Accused Northampton toddler murderer told police his son's broken ribs were result of a fall

Forensic officers at the scene in Arthur Street last December.
Forensic officers at the scene in Arthur Street last December.

A Northampton man accused of murdering his son by beating him and causing 39 different injuries told police the two-year-old died from falling over.

Raphael Kennedy, 31, is alleged to have carried out a brutal assault on the child, Dylan, at his home before waiting two hours to call an ambulance on December 15 last year.

When paramedics arrived at the house in Arthur Street, Northampton, they found the tot's lifeless body.

Dylan was rushed to Northampton General Hospital at 12.30pm but was pronounced dead just 30 minutes later.

Kennedy faced jurors for the first day of his trial at Northampton Crown Court yesterday, where prosecutor Jonas Hankin outlined the case against him.

He revealed that, during police interviews, Kennedy claimed Dylan had injured himself by falling over and he had picked him up by the armpits telling him 'big boy's don't cry'.

He also described his son as "annoying to sleep next to" because he was "always ill" - but denied ever causing the injuries.

Mr Hankin added: "In his first interview he stated that he had collected Dylan from his grandfather on Monday evening.

"He stated that he found out he was Dylan's father at the end of September 2017.

"Kennedy said he left his flat at 11.45am to go to the Guildhall, where he needed to sign on at 12pm - with Dylan walking behind him.

"He stated that he heard Dylan fall over and scream. He said Dylan said 'face hurts, hurt, hurt'.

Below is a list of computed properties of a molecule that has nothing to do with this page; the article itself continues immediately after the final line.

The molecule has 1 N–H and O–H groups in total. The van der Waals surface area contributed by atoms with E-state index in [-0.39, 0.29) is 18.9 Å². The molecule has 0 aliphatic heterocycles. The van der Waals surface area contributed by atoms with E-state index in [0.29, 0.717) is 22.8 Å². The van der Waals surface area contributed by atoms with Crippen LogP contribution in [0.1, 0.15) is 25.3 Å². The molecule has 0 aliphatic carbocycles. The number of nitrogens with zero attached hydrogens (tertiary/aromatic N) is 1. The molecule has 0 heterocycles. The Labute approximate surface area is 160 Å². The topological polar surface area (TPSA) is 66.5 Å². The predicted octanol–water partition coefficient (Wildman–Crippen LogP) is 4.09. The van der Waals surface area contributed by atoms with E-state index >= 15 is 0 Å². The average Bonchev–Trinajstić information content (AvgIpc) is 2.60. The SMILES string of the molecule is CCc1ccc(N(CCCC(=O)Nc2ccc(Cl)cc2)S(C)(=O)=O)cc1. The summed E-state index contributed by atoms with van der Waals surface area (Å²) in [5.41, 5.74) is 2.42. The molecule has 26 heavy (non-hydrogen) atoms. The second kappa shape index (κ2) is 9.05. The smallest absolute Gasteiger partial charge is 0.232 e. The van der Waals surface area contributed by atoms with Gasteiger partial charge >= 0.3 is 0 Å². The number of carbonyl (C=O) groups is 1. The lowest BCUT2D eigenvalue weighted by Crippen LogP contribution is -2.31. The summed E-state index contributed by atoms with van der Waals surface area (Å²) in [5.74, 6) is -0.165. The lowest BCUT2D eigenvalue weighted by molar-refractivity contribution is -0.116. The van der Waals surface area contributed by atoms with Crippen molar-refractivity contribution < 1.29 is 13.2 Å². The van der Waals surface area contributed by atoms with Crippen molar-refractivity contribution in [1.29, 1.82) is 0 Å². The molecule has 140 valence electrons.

"He said that Dylan must have fallen over near the bins.

"Kennedy said he picked up Dylan and took him back to the flat and rang his mother to tell her.

"He said Dylan had a small gash on his chin and he took Dylan into the bedroom and laid him on the bed and gave him a drink of orange.

"He states that he went out of the room for no longer than two minutes and returned to find Dylan unresponsive with his eyes open.

"In his second interview on December 16, he said Dylan had tears in his eyes and said 'face hurt, hurt'.

"Kennedy said he picked him up by the armpits and said 'you're a big boy, big boys don't cry - I always told him that'.

"He said Dylan was rolling around and fidgety - he was annoying to sleep next to and always ill.

"He said Dylan would always pick things up and sometimes put it in his mouth.

"When asked if he took drugs, he said 'yeah, but I know none would be around Dylan'.

"In his final interview, on December 17, Kennedy denied causing any of the injuries that were found in the post-mortem examinations.

"In particular, he denied hitting Dylan with an object and he denied causing any injuries to Dylan's abdomen.

"When asked 'if you didn't cause these injuries who did?' He replied 'I can't answer because no one's touched him'."

The court was also told how CT scans conducted at the hospital found Dylan had suffered no fewer than 12 fractures to his ribs.

Mr Hankin said: "Dr Fairhurst, a consultant radiologist stated: 'At the time when these fractures occurred I would expect Dylan to be distressed and for him to show signs of distress for some time after the fractures were sustained.

"Any carer present when these fractures occurred would be aware that Dylan had suffered a significant injury.

"Subsequently I would expect Dylan to show distress when his chest was moved, such as during, or when he was picked up.

"Professor Mangham, a consultant osteoarticular pathologist, did not find any evidence of any underlying bone disease which may have made the bones more susceptible to fracture.

"He concluded that all of the fractures would have occurred through forcible compression and/or direct blunt trauma such as a kick or punch and would have involved a considerable degree of force."

The trial continues.